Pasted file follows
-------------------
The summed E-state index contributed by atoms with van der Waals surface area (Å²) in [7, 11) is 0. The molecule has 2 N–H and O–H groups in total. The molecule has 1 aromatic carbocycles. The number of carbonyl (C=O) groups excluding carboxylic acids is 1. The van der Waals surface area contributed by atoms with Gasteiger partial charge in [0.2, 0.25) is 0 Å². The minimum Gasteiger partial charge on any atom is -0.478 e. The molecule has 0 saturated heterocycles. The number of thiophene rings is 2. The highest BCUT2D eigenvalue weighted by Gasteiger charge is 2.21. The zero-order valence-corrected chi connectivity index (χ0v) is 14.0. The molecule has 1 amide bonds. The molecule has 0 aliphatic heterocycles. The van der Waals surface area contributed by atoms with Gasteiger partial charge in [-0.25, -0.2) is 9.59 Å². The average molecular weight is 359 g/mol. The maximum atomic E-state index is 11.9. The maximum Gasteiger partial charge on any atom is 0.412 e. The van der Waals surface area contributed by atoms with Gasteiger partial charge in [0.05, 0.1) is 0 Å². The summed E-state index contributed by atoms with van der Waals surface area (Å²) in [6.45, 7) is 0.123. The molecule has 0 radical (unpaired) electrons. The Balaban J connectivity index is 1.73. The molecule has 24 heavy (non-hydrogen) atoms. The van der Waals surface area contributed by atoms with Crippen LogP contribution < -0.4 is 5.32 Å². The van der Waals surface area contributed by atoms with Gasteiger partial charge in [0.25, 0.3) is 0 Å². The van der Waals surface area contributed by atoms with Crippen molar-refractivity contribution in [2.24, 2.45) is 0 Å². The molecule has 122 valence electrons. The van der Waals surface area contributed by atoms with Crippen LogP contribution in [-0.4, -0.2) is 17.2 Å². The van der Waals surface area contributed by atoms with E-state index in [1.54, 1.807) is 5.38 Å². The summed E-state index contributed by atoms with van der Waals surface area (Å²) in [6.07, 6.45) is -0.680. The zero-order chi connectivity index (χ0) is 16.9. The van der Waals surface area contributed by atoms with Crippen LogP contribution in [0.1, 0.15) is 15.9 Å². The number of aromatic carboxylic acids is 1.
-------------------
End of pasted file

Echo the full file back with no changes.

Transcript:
The summed E-state index contributed by atoms with van der Waals surface area (Å²) in [7, 11) is 0. The molecule has 2 N–H and O–H groups in total. The molecule has 1 aromatic carbocycles. The number of carbonyl (C=O) groups excluding carboxylic acids is 1. The van der Waals surface area contributed by atoms with Gasteiger partial charge in [0.2, 0.25) is 0 Å². The minimum Gasteiger partial charge on any atom is -0.478 e. The molecule has 0 saturated heterocycles. The number of thiophene rings is 2. The highest BCUT2D eigenvalue weighted by Gasteiger charge is 2.21. The zero-order valence-corrected chi connectivity index (χ0v) is 14.0. The molecule has 1 amide bonds. The molecule has 0 aliphatic heterocycles. The van der Waals surface area contributed by atoms with Gasteiger partial charge in [-0.25, -0.2) is 9.59 Å². The average molecular weight is 359 g/mol. The maximum atomic E-state index is 11.9. The maximum Gasteiger partial charge on any atom is 0.412 e. The van der Waals surface area contributed by atoms with Gasteiger partial charge in [0.05, 0.1) is 0 Å². The summed E-state index contributed by atoms with van der Waals surface area (Å²) in [6.45, 7) is 0.123. The molecule has 0 radical (unpaired) electrons. The Balaban J connectivity index is 1.73. The molecule has 24 heavy (non-hydrogen) atoms. The van der Waals surface area contributed by atoms with Crippen LogP contribution < -0.4 is 5.32 Å². The van der Waals surface area contributed by atoms with Gasteiger partial charge in [0.25, 0.3) is 0 Å². The van der Waals surface area contributed by atoms with Crippen molar-refractivity contribution in [2.24, 2.45) is 0 Å². The molecule has 122 valence electrons. The van der Waals surface area contributed by atoms with Crippen LogP contribution in [-0.4, -0.2) is 17.2 Å². The van der Waals surface area contributed by atoms with E-state index in [1.54, 1.807) is 5.38 Å². The summed E-state index contributed by atoms with van der Waals surface area (Å²) in [6.07, 6.45) is -0.680. The zero-order chi connectivity index (χ0) is 16.9. The van der Waals surface area contributed by atoms with Crippen LogP contribution in [0.1, 0.15) is 15.9 Å². The number of aromatic carboxylic acids is 1.